By 1890 Eritrea and its surrounding regions had become an official Italian colony following the submissions of Ras Mangasha and Ras Alula to the rule of the newly crowned Menelik II of Shewa. In the same year a brigade of Italian officers and their ascaris met the Mahdist forces at Agordat, losing 4 Italians and 104 ascaris to more than 2,000 Mahdists killed including some of the elite Baqqara cavalry, famous for riding into battle armed with spears and broadswords and clad in chainmail armor. The Italians defeated  Mahdist raids and incursions in a series of battles before and after General Oreste Baratieri took over military and civil command in the colony.

These incursions South into Ethiopia led to a weakening of the Mahdists which indirectly causes their defeat at Omdurman in 1898 to the forces of Britain and her Egyptian colony. They also helped to force the hand of Menelik II, leading to war with the Italians and their ascaris.

General Baratieri, a veteran of Garibaldi's army and perhaps one of the most distinguished military leaders besides Garibaldi in 19th century Italian military history

Following the Treaty of Wuchale, May 2, 1889 which confirmed Menelik II's rule as Emperor of Ethiopia and Italy's rule over most of the disputed territory, the Italian army and the ascaris  garrisoned and prepared for the coming war with the Abyssinian's or Mahdist raiders.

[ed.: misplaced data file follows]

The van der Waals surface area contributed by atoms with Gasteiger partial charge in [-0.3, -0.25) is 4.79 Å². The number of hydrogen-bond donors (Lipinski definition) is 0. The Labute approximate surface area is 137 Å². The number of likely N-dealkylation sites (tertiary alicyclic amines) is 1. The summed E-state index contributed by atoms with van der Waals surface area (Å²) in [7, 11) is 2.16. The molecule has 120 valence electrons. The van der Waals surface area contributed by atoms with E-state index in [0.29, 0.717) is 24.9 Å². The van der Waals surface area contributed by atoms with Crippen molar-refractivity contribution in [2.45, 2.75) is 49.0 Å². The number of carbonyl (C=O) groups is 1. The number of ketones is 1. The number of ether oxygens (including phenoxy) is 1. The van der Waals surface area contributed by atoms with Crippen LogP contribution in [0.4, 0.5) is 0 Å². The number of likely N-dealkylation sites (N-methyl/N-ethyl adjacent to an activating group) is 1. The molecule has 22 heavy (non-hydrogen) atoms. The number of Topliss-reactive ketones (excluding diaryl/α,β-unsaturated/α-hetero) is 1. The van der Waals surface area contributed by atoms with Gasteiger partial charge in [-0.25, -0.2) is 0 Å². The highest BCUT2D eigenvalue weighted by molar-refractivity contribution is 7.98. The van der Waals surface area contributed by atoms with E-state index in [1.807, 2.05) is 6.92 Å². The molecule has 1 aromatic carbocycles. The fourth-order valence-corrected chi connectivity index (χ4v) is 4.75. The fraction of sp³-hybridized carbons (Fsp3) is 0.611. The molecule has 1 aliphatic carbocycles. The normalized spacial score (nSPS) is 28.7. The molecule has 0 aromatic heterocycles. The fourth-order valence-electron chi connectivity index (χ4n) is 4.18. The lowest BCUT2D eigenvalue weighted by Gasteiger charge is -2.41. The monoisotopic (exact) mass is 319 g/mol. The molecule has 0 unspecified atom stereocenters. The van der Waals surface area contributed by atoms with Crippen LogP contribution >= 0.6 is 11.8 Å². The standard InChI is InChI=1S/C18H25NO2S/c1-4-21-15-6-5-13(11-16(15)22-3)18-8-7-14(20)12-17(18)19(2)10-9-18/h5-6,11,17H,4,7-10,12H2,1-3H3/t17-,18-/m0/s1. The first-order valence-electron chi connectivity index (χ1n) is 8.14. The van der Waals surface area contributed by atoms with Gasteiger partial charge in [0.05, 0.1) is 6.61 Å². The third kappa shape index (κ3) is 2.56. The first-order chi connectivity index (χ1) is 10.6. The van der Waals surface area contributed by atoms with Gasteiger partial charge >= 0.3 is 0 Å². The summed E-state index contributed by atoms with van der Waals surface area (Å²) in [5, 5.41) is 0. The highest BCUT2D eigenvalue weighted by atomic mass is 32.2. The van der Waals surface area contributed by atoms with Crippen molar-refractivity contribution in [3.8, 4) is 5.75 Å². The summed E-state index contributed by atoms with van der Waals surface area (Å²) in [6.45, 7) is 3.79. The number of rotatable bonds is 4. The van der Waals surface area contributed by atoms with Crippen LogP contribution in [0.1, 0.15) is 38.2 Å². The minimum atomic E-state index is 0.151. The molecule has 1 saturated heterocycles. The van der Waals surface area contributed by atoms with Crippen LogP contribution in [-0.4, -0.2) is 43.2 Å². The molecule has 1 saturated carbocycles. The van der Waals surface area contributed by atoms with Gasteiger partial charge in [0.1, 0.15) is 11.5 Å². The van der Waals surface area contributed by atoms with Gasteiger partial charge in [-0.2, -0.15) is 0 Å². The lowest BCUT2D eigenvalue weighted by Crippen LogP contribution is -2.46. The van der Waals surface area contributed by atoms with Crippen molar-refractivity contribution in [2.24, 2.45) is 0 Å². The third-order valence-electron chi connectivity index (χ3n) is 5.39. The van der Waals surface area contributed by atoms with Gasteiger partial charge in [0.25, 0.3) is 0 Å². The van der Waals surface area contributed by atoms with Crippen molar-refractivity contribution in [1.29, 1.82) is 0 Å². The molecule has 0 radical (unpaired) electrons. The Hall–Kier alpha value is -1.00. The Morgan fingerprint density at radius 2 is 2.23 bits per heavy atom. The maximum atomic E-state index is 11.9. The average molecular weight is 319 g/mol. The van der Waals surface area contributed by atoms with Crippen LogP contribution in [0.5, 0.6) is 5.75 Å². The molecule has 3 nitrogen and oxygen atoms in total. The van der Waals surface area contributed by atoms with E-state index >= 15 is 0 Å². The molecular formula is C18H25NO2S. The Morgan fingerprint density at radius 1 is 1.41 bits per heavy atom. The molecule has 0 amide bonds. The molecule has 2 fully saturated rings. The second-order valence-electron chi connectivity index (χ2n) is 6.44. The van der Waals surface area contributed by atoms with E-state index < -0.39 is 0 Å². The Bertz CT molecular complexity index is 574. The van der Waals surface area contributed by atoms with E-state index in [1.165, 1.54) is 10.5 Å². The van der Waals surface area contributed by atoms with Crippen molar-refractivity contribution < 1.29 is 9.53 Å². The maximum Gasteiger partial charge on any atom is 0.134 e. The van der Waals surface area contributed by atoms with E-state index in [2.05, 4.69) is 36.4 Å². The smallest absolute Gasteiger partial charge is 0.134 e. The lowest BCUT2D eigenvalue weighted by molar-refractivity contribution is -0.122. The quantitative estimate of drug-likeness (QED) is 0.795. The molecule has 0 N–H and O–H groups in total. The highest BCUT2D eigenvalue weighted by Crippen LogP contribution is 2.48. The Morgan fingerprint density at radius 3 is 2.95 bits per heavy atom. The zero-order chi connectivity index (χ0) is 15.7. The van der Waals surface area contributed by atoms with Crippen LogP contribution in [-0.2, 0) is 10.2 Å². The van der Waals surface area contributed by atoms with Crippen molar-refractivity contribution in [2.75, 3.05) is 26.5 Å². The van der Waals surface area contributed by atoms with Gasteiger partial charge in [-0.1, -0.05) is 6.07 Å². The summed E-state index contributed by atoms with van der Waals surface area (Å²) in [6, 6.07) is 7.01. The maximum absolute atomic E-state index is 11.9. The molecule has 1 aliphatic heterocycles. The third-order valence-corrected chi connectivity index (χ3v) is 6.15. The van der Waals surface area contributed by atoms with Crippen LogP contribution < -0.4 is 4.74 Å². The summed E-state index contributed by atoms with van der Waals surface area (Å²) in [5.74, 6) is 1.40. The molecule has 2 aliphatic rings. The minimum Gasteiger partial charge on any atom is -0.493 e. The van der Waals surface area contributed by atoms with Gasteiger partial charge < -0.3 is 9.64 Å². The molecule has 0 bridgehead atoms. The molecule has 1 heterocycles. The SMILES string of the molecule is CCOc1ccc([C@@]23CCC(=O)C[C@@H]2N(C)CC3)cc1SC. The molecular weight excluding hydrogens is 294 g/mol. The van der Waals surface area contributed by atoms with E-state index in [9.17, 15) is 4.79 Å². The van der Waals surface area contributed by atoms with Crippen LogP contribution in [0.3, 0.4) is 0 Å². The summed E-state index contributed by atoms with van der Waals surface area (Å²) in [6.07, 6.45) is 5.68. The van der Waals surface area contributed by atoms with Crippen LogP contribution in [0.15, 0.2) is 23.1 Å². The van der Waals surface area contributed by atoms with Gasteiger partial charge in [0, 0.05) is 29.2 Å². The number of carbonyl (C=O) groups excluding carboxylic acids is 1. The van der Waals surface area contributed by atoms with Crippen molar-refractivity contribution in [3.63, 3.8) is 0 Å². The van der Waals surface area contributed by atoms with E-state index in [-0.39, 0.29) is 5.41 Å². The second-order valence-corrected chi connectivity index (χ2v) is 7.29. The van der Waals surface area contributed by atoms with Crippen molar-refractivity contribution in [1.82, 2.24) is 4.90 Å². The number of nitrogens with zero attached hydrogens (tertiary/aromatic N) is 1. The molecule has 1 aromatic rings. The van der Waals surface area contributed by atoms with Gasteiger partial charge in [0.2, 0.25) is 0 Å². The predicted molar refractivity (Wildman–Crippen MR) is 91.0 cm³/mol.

Emperor Menelik II, Emperor of Ethiopia 1889-1913

By 1894 the Mahdists were gone from Italian colonial territory and Ethiopian territory though war had broken out in the Tigray Province amongst the Italian forces and armies of Ras Mangasha, who was indeed feigning loyalty to Emperor Menelik in order to ursurp the throne from him later hopefully. To Expel the Italians however was the most important task. Perhaps Menelik's best strength was his trust in his tribal lords who could field as many as 15,000-20,000 men in their armies.

Ras Mangasha at War, note his modern rifle and the round shield on his other arm

In series of battles Baratieri's columns defeated the armies of Tigray inflicting heavy losses on the Ethiopians who used mostly outdated muzzle loading rifles and swords or spears even. In all of these conflicts the ascaris consistently outperformed their opponents and the Italians who served with them, impressing the officers who survived with their courage in the face of enemy fire. What worried Baratieri however was the overtures of war with the army of Menelik, a royal military force much larger and better equipped than his own, which was less than half Italian and dangerously overstretched on garrison duty.